DR: The MV88 is intuitive enough to walk the line between consumers and pros. Even so, you had a new client, a new project and some unknown variables. What kind of testing did you do before you headed out on the first day of shooting?

DZ: I had a chance to practice with it before production began. Wind noise was going to be an issue, so I called Thomas Banks for some advice, and he sent me a Rycote® Windjammer® that's specifically made for the MV88. The build quality, among other specs, of the MV88 is definitely professional, but when I received this furry little wind muff, it reinforced my appreciation of how much Shure cares about getting good sound, which is cool.

Before I left for the shoot, I consulted with Dan Agosto, a talented Chicago-based musician, composer and sound mixer I've worked with on many projects. I brought the MV88, my iPhone 5c, a Matthews Minigrip Kit and my bike. I knew the sounds of the chain ring and chain moving through the gears were going to be essential elements in the soundtrack, so I wanted to find out if it was possible to capture those sounds with minimal wind noise while someone was actually cycling.

Dan suggested a good gain level and the Raw Mid-Side polar pattern so we could play with the stereo image in post. I also used the MV88's wind noise reduction option and the Windjammer. Between the software and the Windjammer, the ability to cut the noise was very impressive, but at the end of our test, I still couldn't get the clean sound I wanted. I realized that it was going to be a Foley situation and that I'd have to grab the chain ring audio in a different way. Testing saved a lot of time and potential frustration.

DR: Based on your experience, what applications do you think the MV88 has for other projects?

DZ: If you're moving quickly and you're doing a documentary or short interviews, set the DSP mode and polar pattern and press RECORD. You've got hours and hours of clean material at 48 kHz and 24-bit that's organized, labeled and easily transferred for editing.

DR: It's a really beautiful video, and the quality of the audio speaks for itself. Any other impressions you'd like to share with budding filmmakers or videographers?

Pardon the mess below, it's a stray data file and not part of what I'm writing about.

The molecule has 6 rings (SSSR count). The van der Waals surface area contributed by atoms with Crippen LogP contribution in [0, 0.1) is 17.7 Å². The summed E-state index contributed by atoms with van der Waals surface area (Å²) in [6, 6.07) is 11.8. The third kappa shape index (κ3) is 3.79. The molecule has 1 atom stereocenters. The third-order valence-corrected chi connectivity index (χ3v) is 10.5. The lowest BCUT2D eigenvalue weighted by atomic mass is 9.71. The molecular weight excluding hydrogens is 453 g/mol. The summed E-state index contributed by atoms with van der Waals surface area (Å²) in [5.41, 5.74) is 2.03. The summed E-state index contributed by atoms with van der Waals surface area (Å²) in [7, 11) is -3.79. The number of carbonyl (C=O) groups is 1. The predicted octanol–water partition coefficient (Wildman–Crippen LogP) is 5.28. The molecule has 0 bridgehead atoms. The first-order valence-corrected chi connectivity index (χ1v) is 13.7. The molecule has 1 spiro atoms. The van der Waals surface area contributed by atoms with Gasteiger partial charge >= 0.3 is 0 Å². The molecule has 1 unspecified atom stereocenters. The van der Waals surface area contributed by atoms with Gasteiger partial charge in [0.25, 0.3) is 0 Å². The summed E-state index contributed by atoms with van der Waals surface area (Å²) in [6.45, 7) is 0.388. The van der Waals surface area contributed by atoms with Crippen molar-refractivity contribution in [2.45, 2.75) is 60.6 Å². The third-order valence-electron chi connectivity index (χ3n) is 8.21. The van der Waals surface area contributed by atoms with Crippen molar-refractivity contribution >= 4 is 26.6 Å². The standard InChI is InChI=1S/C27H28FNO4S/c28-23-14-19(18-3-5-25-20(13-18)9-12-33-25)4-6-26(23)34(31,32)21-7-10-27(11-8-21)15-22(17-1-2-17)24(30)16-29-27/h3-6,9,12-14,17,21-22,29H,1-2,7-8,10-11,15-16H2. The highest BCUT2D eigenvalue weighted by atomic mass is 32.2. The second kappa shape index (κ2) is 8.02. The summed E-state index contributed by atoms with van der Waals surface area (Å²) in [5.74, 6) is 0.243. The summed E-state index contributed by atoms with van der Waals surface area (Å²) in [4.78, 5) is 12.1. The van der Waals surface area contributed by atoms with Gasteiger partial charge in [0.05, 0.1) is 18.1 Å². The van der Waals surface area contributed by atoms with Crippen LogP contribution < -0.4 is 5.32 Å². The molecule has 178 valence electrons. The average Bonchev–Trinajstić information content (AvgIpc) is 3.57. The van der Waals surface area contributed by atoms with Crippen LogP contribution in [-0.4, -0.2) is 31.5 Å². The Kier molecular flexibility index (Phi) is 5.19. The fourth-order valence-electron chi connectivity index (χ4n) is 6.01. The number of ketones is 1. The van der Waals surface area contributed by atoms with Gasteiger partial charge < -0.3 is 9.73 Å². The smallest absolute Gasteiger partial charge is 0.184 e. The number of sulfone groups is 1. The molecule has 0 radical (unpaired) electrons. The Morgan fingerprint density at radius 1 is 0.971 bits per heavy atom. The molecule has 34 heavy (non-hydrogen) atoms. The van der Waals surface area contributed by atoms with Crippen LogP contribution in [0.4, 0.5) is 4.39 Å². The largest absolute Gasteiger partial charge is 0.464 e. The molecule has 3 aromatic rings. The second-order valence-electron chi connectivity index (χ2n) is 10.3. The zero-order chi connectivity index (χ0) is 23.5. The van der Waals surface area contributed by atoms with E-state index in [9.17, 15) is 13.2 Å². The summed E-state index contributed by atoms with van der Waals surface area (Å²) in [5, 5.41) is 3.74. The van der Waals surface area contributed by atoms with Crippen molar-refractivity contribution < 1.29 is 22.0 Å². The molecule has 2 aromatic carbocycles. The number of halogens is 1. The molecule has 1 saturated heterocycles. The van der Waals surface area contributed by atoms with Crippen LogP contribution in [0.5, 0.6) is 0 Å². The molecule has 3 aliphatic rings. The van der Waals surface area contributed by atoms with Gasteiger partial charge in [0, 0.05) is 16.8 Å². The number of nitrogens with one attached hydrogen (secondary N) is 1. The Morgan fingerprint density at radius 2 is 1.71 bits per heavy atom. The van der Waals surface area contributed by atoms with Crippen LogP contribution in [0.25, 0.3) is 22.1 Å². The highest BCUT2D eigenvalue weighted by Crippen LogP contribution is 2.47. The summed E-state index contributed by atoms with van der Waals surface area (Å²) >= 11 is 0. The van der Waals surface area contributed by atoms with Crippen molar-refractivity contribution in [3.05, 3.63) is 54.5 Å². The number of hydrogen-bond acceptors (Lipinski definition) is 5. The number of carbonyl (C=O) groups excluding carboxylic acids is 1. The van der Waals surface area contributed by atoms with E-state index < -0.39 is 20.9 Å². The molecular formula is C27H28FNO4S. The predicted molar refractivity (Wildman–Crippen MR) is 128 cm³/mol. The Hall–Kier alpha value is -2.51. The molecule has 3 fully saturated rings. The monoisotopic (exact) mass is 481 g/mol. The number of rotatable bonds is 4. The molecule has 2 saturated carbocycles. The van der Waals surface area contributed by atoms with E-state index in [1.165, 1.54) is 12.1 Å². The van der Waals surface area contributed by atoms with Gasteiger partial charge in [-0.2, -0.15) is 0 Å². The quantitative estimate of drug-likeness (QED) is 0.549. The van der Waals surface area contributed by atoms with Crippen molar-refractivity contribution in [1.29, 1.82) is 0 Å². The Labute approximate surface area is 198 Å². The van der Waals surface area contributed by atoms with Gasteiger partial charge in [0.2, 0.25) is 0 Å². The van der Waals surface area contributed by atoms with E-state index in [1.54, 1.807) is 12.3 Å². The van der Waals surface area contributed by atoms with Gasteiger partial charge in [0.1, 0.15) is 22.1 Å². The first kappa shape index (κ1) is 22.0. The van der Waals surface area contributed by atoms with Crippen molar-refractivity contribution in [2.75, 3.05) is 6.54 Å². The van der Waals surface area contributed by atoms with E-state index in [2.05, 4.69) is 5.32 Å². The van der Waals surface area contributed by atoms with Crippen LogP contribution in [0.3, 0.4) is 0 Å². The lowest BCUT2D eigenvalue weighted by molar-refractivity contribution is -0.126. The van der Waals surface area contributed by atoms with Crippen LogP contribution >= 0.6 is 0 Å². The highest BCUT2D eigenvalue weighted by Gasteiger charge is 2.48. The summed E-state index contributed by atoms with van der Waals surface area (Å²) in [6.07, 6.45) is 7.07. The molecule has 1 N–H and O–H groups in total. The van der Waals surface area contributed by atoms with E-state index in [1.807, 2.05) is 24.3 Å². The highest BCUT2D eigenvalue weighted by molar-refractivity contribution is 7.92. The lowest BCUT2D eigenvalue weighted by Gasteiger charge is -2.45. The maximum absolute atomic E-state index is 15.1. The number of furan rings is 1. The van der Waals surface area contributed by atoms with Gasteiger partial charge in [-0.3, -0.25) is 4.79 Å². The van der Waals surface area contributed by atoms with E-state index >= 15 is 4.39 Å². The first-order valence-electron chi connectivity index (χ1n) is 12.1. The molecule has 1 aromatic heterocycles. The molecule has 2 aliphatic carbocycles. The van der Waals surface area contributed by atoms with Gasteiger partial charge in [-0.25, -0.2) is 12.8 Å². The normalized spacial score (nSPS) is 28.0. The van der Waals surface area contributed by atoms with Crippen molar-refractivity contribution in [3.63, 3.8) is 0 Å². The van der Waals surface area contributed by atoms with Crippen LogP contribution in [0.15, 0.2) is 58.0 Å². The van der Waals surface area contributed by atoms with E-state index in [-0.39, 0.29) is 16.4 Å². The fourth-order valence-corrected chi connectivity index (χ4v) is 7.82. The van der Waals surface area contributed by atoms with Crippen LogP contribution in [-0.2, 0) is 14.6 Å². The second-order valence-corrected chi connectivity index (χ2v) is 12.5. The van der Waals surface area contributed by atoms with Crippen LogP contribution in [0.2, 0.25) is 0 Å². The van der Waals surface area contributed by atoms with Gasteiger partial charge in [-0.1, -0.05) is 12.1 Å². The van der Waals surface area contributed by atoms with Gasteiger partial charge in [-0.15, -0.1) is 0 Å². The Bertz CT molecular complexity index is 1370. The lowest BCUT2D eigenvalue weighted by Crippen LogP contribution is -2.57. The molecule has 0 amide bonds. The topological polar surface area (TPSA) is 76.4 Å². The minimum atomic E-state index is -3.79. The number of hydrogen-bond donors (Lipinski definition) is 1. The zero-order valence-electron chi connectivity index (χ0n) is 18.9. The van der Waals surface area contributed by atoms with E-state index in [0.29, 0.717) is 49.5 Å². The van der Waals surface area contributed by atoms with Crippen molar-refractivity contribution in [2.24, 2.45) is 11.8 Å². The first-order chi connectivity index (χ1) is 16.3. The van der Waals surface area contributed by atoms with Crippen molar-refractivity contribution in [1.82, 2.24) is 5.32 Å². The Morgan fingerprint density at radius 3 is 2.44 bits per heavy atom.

DZ: Thanks. I was impressed by how sturdy the MV88 was on the iPhone Lightning® connector. Being able to record in 24bit/48khz WAVS or AIFFS is important for high-quality sound. Much of the work I do gets put online, so the video and audio are really compressed. Being able to record audio that is uncompressed really matters.

Below is the final product, plus the settings Daniel used for different locations and sounds, and his commentary.

Hammerhead One from Hammerhead on Vimeo.


Daniel's MV88 Settings and Location Notes

 In the "studio" – Chain ring sound
  • Mode: Flat
  • Mono or stereo: Raw Mid-Side
  • Polar pattern: 60 Degrees
  • Wind reduction or Rycote: None
  • Distance from the sound source: 3–5 Inches

"As much as possible, I wanted to record the same bikes that we were using on camera, so after shooting Maggie (who worked at R/GA) in Manhattan and Brooklyn, Laurence and I brought her bike back to Hammerhead's office and flipped it upside down. I took the MV88, sort of snuggled up next to the bike under a blanket to minimize room echo and played around with the positioning and pickup patterns to get the chain ring sound we wanted. Laurence moved the pedals at different speeds so we could have multiple sound options. Having such a small mic with the ability to easily change polar patterns made experimentation possible."